Overall it was a fantastic turnout and a well executed peaceful demo against the continuous Anglophobia happening here in England and also its surrounding countries. Lets keep up the good work!

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The English Shieldwall: http://englishshieldwall.weebly.com/support-us.html

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Stop Anglophobia – Facebook Page/Photos

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Stop Anglophobia – YouTube Video

The Most Hateful Quote of 2009

Thanks to Colonel Buckshot for highlighting this one…  The full top ten are posted over at James Edwards – the Political Cesspool

BLOGOSPHERE, 02 Jan 2010:

It’s horrifying to imagine kids being proud to be white.
Quote from: Newsweek, Sept. 14, 2009

Read Colonel Buckshot [external link]

Read The Top Ten Most Hateful Quotes of 2009 [external link]

Spare us the balloon slogans about freedom, identity, democracy and security…

Excellent 2006 article by Frank Kimbal Johnson reposted recently on the Guarding the Old Flag blog.

BLOGOSPHERE, 28 Dec 2009: There are ‘mostly other directed’ and ‘mostly inner directed’ people, and any amount of research has shown that the latter are quite a small minority of the population at any given time. There is a kind of social magnetism which draws people into ‘going with the flow’, as in crowd behaviour at outdoor and indoor events. On such occasions personal perceptions and judgement are usually submerged in the collective response. Hence the old Spanish saying that shepherds may change, but sheep remain sheep. But however rugged one’s individuality, the fact is we are all social animals and therefore obliged to take some interest in the way our society is governed. Neglect of this responsibility leaves the field open to career politicians with the ingrained conceit that they know best what everybody else should be doing and what matters most in the world. They like to call this megalomania ‘leadership’, when all it usually amounts to is self-serving bossiness and exploitation of the gullible via largely complicit mass media.

So when you hear someone disclaiming any interest in politics, you are probably in the company of sheep. Such complacency is of course fostered by bland assurances that British democracy is designed to protect the public good and ensure our most cherished traditions and aspirations inform government policy. Added to which we have the opportunity to choose between main contenders for political office at approximately five-year intervals, thus giving us the kind of government most people want.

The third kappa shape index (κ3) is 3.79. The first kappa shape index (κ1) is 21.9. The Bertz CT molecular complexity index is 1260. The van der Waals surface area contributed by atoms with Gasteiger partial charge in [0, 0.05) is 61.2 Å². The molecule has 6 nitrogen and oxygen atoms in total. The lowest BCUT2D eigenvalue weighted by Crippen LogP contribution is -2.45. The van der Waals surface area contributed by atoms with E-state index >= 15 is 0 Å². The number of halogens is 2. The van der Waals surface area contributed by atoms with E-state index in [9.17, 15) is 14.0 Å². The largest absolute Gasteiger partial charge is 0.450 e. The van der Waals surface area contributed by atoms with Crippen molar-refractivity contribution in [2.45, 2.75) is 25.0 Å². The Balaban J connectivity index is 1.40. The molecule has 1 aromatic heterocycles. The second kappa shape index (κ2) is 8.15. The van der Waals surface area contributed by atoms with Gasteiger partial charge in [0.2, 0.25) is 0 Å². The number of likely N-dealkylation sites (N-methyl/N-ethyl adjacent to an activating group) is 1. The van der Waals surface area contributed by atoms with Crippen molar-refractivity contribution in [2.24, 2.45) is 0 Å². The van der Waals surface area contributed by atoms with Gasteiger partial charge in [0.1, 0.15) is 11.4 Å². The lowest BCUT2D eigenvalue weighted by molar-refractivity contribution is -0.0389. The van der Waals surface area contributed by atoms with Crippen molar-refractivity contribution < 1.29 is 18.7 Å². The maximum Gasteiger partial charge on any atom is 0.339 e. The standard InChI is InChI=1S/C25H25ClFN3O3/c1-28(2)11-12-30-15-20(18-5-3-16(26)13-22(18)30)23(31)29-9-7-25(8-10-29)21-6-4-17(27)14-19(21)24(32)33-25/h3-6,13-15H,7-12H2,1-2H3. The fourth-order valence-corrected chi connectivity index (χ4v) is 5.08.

So much for the theory. What really happens is that, over the years, certain factions contrive to subordinate the public to an ‘Establishment’ deeply entrenched behind complex legalistic barricades, and with its own self-serving agenda and priorities.

Read full article [external link]

BBC says Fish & Chips not English

English Fish and Chips

“The unlikely origin of fish and chips.”

BBC.CO.UK, 21 Dec 2009: Fish and chips are a national institution – and now chippies across the country are preparing to celebrate the 150th birthday of our most famous fast food.

Winston Churchill called them “the good companions”. John Lennon smothered his in tomato ketchup. Michael Jackson liked them with mushy peas.

They sustained morale through two world wars and helped fuel Britain’s industrial prime.

For generations, fish and chips have fed millions of memories – eaten with greasy fingers on a seaside holiday, a pay-day treat at the end of the working week or a late-night supper on the way home from the pub.

Read full article [external link]

UK Muslims are Europe’s most patriotic

'Patriot British Muslims' who aided 7-7 bombers

'Patriotic British Muslims' found guilty of aiding 7-7 bombers

Muslims in Britain are the most patriotic in Europe — but more than a quarter in some parts of the country still do not feel British, according to a new study.

THE TIMES, 13 Dec 2009: The report, funded by George Soros, the billionaire philanthropist, found that on average 78% of Muslims identified themselves as British, although this dropped by six points in east London. This compares with 49% of Muslims who consider themselves French and just 23% who feel German.

The findings, based on more than 2,000 detailed interviews, suggest that Muslims may be better integrated in Britain than in other parts of the European Union.

The report will reopen the debate about the merits of multiculturalism, a policy that has actively promoted cultural and religious differences among minorities in Britain but has been criticised as a barrier to integration by Trevor Phillips, chairman of the Equality and Human Rights Commission.

Read full article [external link]